Politically charged: How Europe is responding to surging battery capacity

By Jon Stibbs
Published: Friday, 01 November 2019

European battery production will more than double in the decade to 2025, according to industry association Eurobat. Jon Stibbs considers Europe’s political response to the growth of its battery sector.

Battery production capacity in Europe is set for a sharp increase in the next five years, demanding more flexibility from regulators to ensure Europe’s share of the industry is globally competitive. 

Speaking at Fastmarkets’ Battery Materials Europe 2019 conference on September 26-27 in Amsterdam, Gert Meylemans, senior communications manager at the Association of European Automotive & Industrial Battery Manufacturers (Eurobat), told delegates that Europe’s battery output capacity will increase to at least 1,000GWh by 2025. It was 440GWh in 2015.

Annual turnover in the European batteries industry is forecast to soar from $65 billion to more than $150 billion over the same period, the association said.

According to the European Commission (EC), "securing a sustainable supply of raw materials" will be essential to the market’s development. 

"The EU industry is far from being self-sufficient in all [parts] of the value chain," the EC said in a paper on the lithium-ion battery value chain and related opportunities for Europe in July 2019, adding that "investment is essential to respond to new opportunities presented by the [electric vehicle (EV)] market."

The rapid escalation in output forecast by Eurobat will see lithium-ion batteries overtake lead-acid batteries in terms of value in Europe for the first time. 

Nicolo Campagnol, senior knowledge analyst at consultancy McKinsey & Co, told delegates in Amsterdam that Central Europe was emerging as a major location for new cell manufacturing plants, due to low labor costs and its proximity to car-producing countries such as Germany.

Norway also has a strong batteries manufacturing sector due to the low cost of energy from hydro plants and the high rate of domestic EV adoption.

The expansion of European battery manufacturing means new trade patterns will need to be established for increasingly large quantities of battery minerals, including lithium, graphite and cobalt, which are produced primarily in China, Africa, South America, Australia and Russia and processed in Japan and South Korea.

One way of developing secure supply chains would be to invite recognized battery makers from Asia to set up operations in the EU, bringing in their own sourcing and logistics.

But enticing Asian companies to set up in Europe is likely to require incentives beyond local market opportunities - an issue that is proving politically sensitive for the EU, which is firmly against anti-competitive behavior.

State aid

Despite pledging its support for the lithium-ion battery industry - stating in its July 2019 paper that the sector represents "an opportunity for high-value job creation and increased economic output [and] a more secure and resilient energy system with an ambitious climate policy" - the EC has, so far, taken a cautious approach to the sector, compared with parallel efforts in Asia and North America.

This caution has manifested itself partly in the EC’s refusal to relax its rules against state aid simply to promote its growth, subjecting all plans for state investment in battery plants to commission investigations.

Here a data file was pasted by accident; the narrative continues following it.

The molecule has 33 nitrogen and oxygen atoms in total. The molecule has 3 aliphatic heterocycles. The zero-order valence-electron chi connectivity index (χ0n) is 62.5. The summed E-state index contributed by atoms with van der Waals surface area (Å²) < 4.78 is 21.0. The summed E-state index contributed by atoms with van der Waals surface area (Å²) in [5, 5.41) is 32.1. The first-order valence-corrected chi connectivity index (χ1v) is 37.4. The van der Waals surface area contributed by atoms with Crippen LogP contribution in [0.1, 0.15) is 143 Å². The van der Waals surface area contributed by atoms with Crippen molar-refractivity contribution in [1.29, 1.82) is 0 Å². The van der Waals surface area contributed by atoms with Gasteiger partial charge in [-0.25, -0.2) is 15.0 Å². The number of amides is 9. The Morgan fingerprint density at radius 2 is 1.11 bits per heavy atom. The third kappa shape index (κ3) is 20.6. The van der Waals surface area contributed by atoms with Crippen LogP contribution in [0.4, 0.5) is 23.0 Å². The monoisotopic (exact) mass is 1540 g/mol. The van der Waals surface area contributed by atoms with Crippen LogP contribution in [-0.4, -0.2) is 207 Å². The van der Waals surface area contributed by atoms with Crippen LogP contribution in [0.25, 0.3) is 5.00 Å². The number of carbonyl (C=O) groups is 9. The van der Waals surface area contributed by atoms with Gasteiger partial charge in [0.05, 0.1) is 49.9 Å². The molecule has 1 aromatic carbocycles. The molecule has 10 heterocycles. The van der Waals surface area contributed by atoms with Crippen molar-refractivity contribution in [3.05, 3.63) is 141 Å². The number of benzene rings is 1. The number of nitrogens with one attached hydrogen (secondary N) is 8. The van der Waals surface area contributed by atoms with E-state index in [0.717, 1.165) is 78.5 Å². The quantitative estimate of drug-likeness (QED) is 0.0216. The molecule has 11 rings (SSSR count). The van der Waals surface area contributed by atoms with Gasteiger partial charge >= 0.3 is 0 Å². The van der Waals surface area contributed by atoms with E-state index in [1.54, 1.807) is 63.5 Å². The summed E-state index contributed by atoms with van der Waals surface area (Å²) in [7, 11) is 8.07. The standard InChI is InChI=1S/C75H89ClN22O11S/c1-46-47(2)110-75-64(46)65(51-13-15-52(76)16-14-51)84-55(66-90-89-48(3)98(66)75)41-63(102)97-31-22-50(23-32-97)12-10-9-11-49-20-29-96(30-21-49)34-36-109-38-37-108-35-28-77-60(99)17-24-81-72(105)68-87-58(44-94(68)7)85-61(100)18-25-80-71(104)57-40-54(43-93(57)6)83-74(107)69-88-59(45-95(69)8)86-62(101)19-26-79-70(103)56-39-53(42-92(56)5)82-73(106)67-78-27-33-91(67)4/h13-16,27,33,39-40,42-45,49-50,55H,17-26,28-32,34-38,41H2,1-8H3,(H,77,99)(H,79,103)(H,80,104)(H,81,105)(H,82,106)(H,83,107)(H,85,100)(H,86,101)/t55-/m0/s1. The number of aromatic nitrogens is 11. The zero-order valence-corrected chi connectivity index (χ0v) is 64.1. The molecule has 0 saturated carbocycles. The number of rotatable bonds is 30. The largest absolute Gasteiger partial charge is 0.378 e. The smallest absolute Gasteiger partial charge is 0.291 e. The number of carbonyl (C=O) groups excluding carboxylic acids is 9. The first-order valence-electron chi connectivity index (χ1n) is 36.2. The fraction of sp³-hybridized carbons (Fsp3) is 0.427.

On October 14, the EC announced an investigation into Hungary’s €108 million ($120 million*) pledge to help fund Samsung SDI’s battery cell production expansion in Göd, Hungary, the original phase of which was completed in 2017.

To date, state aid investigations have tended to go the way of battery developments.

In January this year, the EC approved the Polish government’s €36 million investment in South Korea’s LG Chem for a new EV battery plant in the Dolnoślaskie region of southwest Poland, near the border with Germany, ruling that the funding was in line with EU state-aid rules. 

The new vertically integrated plant is expected to supply batteries for more than 80,000 EVs per year in the European Economic Area (EEA) and is LG Chem’s second battery plant in Poland – the company having already commenced construction of a 100,000-unit-per-year battery plant at Kobierzyce, also in the southwest of the country, in early 2018.

Some powerful European economies have suggested relaxing state-aid rules for more European government investment in key technology sectors, such as microelectronics and batteries.

France, Germany, Italy and the UK launched a €1.75 billion five-year microelectronics project last year - a model France and Germany would like to emulate for EV batteries. 

EU Competition Commissioner Margarethe Vestager has taken a dim view of loosening restrictions on government support, however. And she made her feelings clear when she blocked a merger between German and French train manufacturers Siemens and Alstom in February 2019.

"A company is not going to be competitive abroad if it does not have any competition at home," Vestager said of the EC’s decision to block the merger. "Unchallenged companies are not likely to be innovative, flexible or efficient… in the global marketplace."

Vestager’s re-election for a second term in charge of the EU Competition Commission means the bloc’s stance on this matter is unlikely to change any time soon. But market participants at Fastmarkets’ industry gathering in Amsterdam were largely in agreement that Europe needs to do more to support the local battery industry if it is to achieve ambitious technological, climate and economic goals.

*Conversion made October 2019